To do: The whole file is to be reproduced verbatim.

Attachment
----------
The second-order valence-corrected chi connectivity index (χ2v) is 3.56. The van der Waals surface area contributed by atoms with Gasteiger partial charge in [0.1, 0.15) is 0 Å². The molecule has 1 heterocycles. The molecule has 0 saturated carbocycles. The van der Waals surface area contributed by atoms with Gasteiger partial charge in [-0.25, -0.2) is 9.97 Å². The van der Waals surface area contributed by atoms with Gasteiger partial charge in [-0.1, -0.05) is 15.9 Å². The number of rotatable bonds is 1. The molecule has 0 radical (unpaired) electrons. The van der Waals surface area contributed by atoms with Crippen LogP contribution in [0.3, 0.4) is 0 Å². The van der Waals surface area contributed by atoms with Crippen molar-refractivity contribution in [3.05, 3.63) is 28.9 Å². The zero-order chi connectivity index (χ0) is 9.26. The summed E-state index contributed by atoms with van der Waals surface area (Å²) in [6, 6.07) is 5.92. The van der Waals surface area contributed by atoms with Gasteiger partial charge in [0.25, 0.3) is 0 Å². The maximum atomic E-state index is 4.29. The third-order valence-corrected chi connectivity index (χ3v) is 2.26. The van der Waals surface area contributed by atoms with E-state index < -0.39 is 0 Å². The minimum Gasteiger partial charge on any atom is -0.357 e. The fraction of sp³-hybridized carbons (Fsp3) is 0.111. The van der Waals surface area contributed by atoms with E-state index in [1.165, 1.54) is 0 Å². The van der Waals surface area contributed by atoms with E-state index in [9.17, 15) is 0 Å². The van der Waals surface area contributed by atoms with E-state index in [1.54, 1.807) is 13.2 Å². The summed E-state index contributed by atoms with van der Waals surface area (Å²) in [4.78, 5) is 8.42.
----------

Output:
The second-order valence-corrected chi connectivity index (χ2v) is 3.56. The van der Waals surface area contributed by atoms with Gasteiger partial charge in [0.1, 0.15) is 0 Å². The molecule has 1 heterocycles. The molecule has 0 saturated carbocycles. The van der Waals surface area contributed by atoms with Gasteiger partial charge in [-0.25, -0.2) is 9.97 Å². The van der Waals surface area contributed by atoms with Gasteiger partial charge in [-0.1, -0.05) is 15.9 Å². The number of rotatable bonds is 1. The molecule has 0 radical (unpaired) electrons. The van der Waals surface area contributed by atoms with Crippen LogP contribution in [0.3, 0.4) is 0 Å². The van der Waals surface area contributed by atoms with Crippen molar-refractivity contribution in [3.05, 3.63) is 28.9 Å². The zero-order chi connectivity index (χ0) is 9.26. The summed E-state index contributed by atoms with van der Waals surface area (Å²) in [6, 6.07) is 5.92. The van der Waals surface area contributed by atoms with Gasteiger partial charge in [0.25, 0.3) is 0 Å². The maximum atomic E-state index is 4.29. The third-order valence-corrected chi connectivity index (χ3v) is 2.26. The van der Waals surface area contributed by atoms with E-state index < -0.39 is 0 Å². The minimum Gasteiger partial charge on any atom is -0.357 e. The fraction of sp³-hybridized carbons (Fsp3) is 0.111. The van der Waals surface area contributed by atoms with E-state index in [1.165, 1.54) is 0 Å². The van der Waals surface area contributed by atoms with E-state index in [9.17, 15) is 0 Å². The van der Waals surface area contributed by atoms with E-state index in [1.54, 1.807) is 13.2 Å². The summed E-state index contributed by atoms with van der Waals surface area (Å²) in [4.78, 5) is 8.42.